Salt Lake City Council approves police budget, which includes modest cut

(Francisco Kjolseth | Tribune file photo) Police line up to enforce a mandatory curfew in Salt Lake City on Monday, June 1, 2020, following violence and unrest over the weekend due to the death of George Floyd while in police custody in Minneapolis.

The Salt Lake City Council held its budget vote Tuesday night, allocating funds for everything from libraries to transportation to public works. But the most discussed line item remained the police department.

Calls to cut $30 million from the department’s budget, if not defund it entirely, have steadily grown since the death of George Floyd at the hands of Minneapolis police on Memorial Day. Council members endured hours of public comment, lasting late into the night, as residents complained of police harassment and systemic racism.

The City Council landed on a police funding solution that fell far short of citizen demands.

In a unanimous vote, members approved putting $2.8 million into a holding account for now, if not slashing it from the department entirely. The council will form a City Commission on Racial Equity and Policing to provide input on the department’s future while those funds are on pause.

The city will move $2.5 million for social workers out of the police budget as well, although those employees will still be housed in the police department.

The City Council says this is a total reduction of $5.3 million to the police fund from Mayor Erin Mendenhall’s proposed budget released in May, although police could still get some or all of the holding account money with the council’s approval.

In the next month, the council will have a third party dissect the department’s budget to determine whether further cuts can be made without unintended consequences to public safety.

The city’s new fiscal year begins July 1.

At the start of Tuesday’s formal meeting, council chairman Chris Wharton recognized the proposal fell far short of the community’s cries for deeper cuts. But, he added, the budget approval process was only the beginning of the city’s re-evaluation of the police force.

“This represents a unique moment in history to deconstruct the problems in our systems and fix them,” Wharton said. “The council is here to create change rooted in equity. It does not stop with the budget adoption tonight. We will build a better city.”

The council’s budget boosted some public safety related funds for the coming fiscal year, although they were directed to nondepartmental funds. The city will pay nearly $1.3 million to supply every police officer with a body camera and outfit police cars with technology that automatically activates the cameras when an officer leaves the vehicle. That’s up from an existing body camera budget of $512,578.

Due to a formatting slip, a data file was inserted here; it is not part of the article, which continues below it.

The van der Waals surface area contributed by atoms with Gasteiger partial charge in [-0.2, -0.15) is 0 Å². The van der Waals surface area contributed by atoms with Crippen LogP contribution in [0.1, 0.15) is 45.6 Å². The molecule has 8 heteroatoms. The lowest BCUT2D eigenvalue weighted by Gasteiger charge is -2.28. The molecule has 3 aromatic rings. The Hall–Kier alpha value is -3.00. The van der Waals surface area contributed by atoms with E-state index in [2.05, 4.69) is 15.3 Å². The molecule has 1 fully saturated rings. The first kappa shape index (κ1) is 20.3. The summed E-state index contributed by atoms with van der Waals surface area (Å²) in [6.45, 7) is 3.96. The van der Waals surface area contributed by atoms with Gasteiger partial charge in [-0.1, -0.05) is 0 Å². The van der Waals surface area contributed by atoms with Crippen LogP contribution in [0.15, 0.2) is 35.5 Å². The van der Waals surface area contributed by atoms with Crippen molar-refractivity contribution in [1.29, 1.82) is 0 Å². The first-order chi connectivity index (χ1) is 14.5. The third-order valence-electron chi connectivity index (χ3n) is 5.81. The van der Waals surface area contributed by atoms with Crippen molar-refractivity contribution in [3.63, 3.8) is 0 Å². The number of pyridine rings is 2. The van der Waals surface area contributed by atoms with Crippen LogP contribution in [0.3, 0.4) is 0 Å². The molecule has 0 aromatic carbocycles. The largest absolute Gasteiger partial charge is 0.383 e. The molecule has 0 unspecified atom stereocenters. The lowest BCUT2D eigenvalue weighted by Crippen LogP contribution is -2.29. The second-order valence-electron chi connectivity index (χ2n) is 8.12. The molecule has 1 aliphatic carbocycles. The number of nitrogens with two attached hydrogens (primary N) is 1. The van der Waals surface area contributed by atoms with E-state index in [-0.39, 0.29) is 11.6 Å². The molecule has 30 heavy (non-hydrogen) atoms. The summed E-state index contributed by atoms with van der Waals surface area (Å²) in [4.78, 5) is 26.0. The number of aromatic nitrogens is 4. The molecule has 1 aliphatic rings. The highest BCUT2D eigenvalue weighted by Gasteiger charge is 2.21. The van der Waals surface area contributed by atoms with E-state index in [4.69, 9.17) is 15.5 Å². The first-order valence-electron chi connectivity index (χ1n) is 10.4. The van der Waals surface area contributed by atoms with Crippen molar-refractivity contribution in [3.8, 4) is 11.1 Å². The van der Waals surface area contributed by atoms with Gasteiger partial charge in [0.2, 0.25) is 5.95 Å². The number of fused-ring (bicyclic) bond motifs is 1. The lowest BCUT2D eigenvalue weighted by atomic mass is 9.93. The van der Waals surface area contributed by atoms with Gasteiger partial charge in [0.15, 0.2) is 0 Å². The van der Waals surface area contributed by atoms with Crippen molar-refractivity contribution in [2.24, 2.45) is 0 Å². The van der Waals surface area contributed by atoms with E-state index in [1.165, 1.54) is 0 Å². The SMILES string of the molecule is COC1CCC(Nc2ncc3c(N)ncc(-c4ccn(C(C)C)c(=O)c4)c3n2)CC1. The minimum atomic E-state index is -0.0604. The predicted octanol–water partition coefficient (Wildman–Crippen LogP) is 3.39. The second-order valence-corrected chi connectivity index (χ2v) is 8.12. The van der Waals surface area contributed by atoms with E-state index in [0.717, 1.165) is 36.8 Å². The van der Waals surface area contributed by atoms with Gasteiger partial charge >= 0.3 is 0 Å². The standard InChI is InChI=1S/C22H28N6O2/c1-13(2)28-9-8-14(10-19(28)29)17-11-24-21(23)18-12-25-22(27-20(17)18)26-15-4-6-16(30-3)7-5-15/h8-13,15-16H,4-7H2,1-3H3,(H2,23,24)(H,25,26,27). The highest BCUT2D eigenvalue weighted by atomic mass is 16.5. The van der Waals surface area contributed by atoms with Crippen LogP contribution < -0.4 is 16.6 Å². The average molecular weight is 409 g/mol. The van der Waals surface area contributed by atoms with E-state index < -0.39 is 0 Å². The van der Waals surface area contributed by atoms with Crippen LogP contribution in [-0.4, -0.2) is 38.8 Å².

The council is also adding $267,800 in nondepartmental funds for enhanced officer training, on top of the existing $55,000 budget for de-escalation training.

Those changes came even as city officials look to pare down spending amid a pandemic and the subsequent economic turmoil. The city largely has a hiring freeze, although it has set aside funds for more social workers this year.

While some commenters offered support for the council’s budget changes and for the capital city’s police, the general public sentiment was one of disappointment. In the final hours before the budget vote, residents urged council members to do more.

“Mayor, you said you’ve heard our messages. Well, you may have heard them but you’re not listening,” said Emma Roberts, referring to a tweet Mendenhall sent the day before. “These silly reforms are not addressing the root of the issue.”

The $30 million cut most often requested in public comment would take the police budget to 2013 levels. It would also mean laying off about 200 police department employees, according to police and city staff, since personnel accounts for more than 90% of department costs.

To resident Mel Martinez, a reduction in the police force sounded “great.”

“I would love to fire 200 police officers and give that money to police alternatives, like we’ve been requesting for weeks now,” Martinez said.

Public comments had requested that millions in police funding be redirected to public transportation, housing and other social services.

“I am here to demand drastic cut to current police department budget. Time and again police have showed an appalling abuse of their power,” said Kevin Kurse. “We cannot continue to put an enormous amount of resources into policing.”

Following the vote, the council urged residents to be patient with most members noting this budget was only the first step in police department reforms.

“Did we solve all of the police department problems? No. Did we accomplish everything I wanted to accomplish on this topic? No,” said member Ana Valdemoros. “But the journey is far from over.”

“I don’t make promises that I can’t keep,” said member Amy Fowler. “I can promise you that this council, that I personally … will continue this work. We’re not going to end the conversation and wipe our hands of this.”